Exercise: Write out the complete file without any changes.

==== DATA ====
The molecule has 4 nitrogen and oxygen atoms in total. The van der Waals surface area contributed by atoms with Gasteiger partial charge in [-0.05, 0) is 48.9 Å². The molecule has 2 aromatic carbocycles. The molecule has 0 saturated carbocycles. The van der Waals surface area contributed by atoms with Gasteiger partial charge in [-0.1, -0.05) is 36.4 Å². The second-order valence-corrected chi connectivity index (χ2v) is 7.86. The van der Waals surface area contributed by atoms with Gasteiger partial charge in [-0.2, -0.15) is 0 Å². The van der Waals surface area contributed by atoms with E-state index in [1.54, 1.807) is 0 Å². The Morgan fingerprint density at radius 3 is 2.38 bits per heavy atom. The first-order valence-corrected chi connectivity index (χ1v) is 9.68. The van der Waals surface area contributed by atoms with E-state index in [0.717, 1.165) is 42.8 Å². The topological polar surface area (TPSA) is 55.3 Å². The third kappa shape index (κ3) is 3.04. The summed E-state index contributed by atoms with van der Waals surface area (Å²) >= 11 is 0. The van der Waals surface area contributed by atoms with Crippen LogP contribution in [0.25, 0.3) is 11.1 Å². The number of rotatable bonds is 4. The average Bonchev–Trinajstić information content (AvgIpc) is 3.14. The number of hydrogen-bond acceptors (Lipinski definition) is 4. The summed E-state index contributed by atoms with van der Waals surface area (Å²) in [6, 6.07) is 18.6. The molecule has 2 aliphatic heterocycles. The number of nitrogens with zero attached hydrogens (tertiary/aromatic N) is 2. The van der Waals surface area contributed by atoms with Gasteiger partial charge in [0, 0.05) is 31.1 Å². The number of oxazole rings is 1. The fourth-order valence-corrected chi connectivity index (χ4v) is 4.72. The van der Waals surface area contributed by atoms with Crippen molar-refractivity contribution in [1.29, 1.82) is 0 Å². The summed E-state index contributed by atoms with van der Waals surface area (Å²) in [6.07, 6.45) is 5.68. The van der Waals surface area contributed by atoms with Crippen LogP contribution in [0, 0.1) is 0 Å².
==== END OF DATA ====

The molecule has 4 nitrogen and oxygen atoms in total. The van der Waals surface area contributed by atoms with Gasteiger partial charge in [-0.05, 0) is 48.9 Å². The molecule has 2 aromatic carbocycles. The molecule has 0 saturated carbocycles. The van der Waals surface area contributed by atoms with Gasteiger partial charge in [-0.1, -0.05) is 36.4 Å². The second-order valence-corrected chi connectivity index (χ2v) is 7.86. The van der Waals surface area contributed by atoms with Gasteiger partial charge in [-0.2, -0.15) is 0 Å². The van der Waals surface area contributed by atoms with E-state index in [1.54, 1.807) is 0 Å². The Morgan fingerprint density at radius 3 is 2.38 bits per heavy atom. The first-order valence-corrected chi connectivity index (χ1v) is 9.68. The van der Waals surface area contributed by atoms with E-state index in [0.717, 1.165) is 42.8 Å². The topological polar surface area (TPSA) is 55.3 Å². The third kappa shape index (κ3) is 3.04. The summed E-state index contributed by atoms with van der Waals surface area (Å²) >= 11 is 0. The van der Waals surface area contributed by atoms with Crippen LogP contribution in [0.25, 0.3) is 11.1 Å². The number of rotatable bonds is 4. The average Bonchev–Trinajstić information content (AvgIpc) is 3.14. The number of hydrogen-bond acceptors (Lipinski definition) is 4. The summed E-state index contributed by atoms with van der Waals surface area (Å²) in [6, 6.07) is 18.6. The molecule has 2 aliphatic heterocycles. The number of nitrogens with zero attached hydrogens (tertiary/aromatic N) is 2. The van der Waals surface area contributed by atoms with Gasteiger partial charge in [0, 0.05) is 31.1 Å². The number of oxazole rings is 1. The fourth-order valence-corrected chi connectivity index (χ4v) is 4.72. The van der Waals surface area contributed by atoms with Crippen molar-refractivity contribution in [1.29, 1.82) is 0 Å². The summed E-state index contributed by atoms with van der Waals surface area (Å²) in [6.07, 6.45) is 5.68. The van der Waals surface area contributed by atoms with Crippen LogP contribution in [0, 0.1) is 0 Å².